Co-Teaching: General Guidelines and Procedures

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Co-teaching: Benefits, Problems, Solutions

“When one teaches, two learn”

“I can’t say it works everywhere but it works for me and I wouldn’t have it any other way. Is it easy? NOPE! It took a lot of hard work, relationship building and there were snags along the way but so far it is working!”

“I have a good friend and we share all the time. She rocks at assessment I rock at presentation. We meld our lessons and constantly trade information and lesson plans. What comes out in the end is great lessons and great assessment.”

2 native English speaking teachers  (2006)

This paper  will explore the collaboration and relationship between Native  English Speaking  teachers (NESTs) and Korean English teachers (NNESTs). It isn’t always easy but with a little knowledge, most teachers can adapt and succeed as co-teachers. Two heads are definitely better than one!

1.   Why co-teach?

There are significant benefits to co-teaching which have been researched and validated. The benefits include those for both teachers and students.

Co-Teaching Benefits

ü      better student to teacher ratio and more individual attention (especially helpful to lower level students.).

ü      a wider use of instructional techniques, to better student learning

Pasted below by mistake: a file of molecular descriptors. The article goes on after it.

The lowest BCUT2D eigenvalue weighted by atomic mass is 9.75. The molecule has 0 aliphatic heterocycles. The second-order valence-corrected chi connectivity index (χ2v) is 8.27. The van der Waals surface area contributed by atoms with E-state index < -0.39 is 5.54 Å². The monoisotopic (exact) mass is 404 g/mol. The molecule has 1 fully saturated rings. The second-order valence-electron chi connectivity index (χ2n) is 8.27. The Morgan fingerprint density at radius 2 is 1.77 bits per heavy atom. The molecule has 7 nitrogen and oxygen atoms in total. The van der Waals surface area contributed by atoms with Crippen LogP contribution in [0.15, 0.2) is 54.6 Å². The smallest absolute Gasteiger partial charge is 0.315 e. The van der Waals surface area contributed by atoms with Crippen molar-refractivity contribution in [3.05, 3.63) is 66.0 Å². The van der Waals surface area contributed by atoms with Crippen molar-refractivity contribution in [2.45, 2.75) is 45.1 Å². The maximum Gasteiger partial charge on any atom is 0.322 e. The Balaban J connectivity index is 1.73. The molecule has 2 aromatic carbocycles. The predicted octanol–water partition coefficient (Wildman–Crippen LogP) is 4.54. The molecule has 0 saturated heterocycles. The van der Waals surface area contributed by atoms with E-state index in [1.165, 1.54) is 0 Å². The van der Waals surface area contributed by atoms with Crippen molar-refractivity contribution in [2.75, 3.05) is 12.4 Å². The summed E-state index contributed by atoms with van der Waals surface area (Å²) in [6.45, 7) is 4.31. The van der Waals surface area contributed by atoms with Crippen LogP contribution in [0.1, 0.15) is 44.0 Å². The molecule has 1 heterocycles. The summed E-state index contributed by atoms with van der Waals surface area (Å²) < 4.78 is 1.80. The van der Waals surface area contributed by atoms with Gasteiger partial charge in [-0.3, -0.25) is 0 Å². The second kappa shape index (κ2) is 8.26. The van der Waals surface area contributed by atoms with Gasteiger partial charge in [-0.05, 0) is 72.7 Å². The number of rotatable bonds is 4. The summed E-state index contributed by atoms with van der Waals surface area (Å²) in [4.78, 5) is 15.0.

ü      more and better critical, planning and reflective practices by teachers

ü      social skills improvement / better classroom management.

ü      a more “community” oriented classroom

ü      increased score results.

Benefits for Teachers

ü      Teacher training in-house. The Korean English Teacher betters their own language skills while teaching.

ü      Both teachers develop new instructional techniques while teaching and sharing.

ü      New teachers can be given guidance and mentoring.

ü      Effective modeling for students.

ü      NESTs > less cultural adaptation.

2.        The 4 “Knows” of Successful of Co-Teaching:

  • Know  Yourself - Teachers that know their own teaching style, their own beliefs and teaching philosophy are more successful at co-teaching.
  • Know your co-teacher – Teachers who spend time to get to know each other BOTH socially and professionally, have more success at co-teaching.

  • Know your students – Co-teachers should discuss students regularly and this will allow a common point of reference on which to build a successful relationship.

  • Know your “stuff”- Teachers who are motivated to grow professionally and who make a concerted effort to learn on the job are more likely to be successful at co-teaching.

Keefe, Moore, Duff, (2004)

3. The  Personal Qualities of a Successful Co-Teacher

  • Professional Respect / Rapport:  Sharing and helping each other.
  • Adaptability:  Able to change, accept criticism and feedback
  • Belief in Inclusion:  student centered philosophy, every student counts.
  • Humor:  don’t sweat the small stuff! It’s cross cultural!

Sturman, (1992)

4. What things should co-teachers do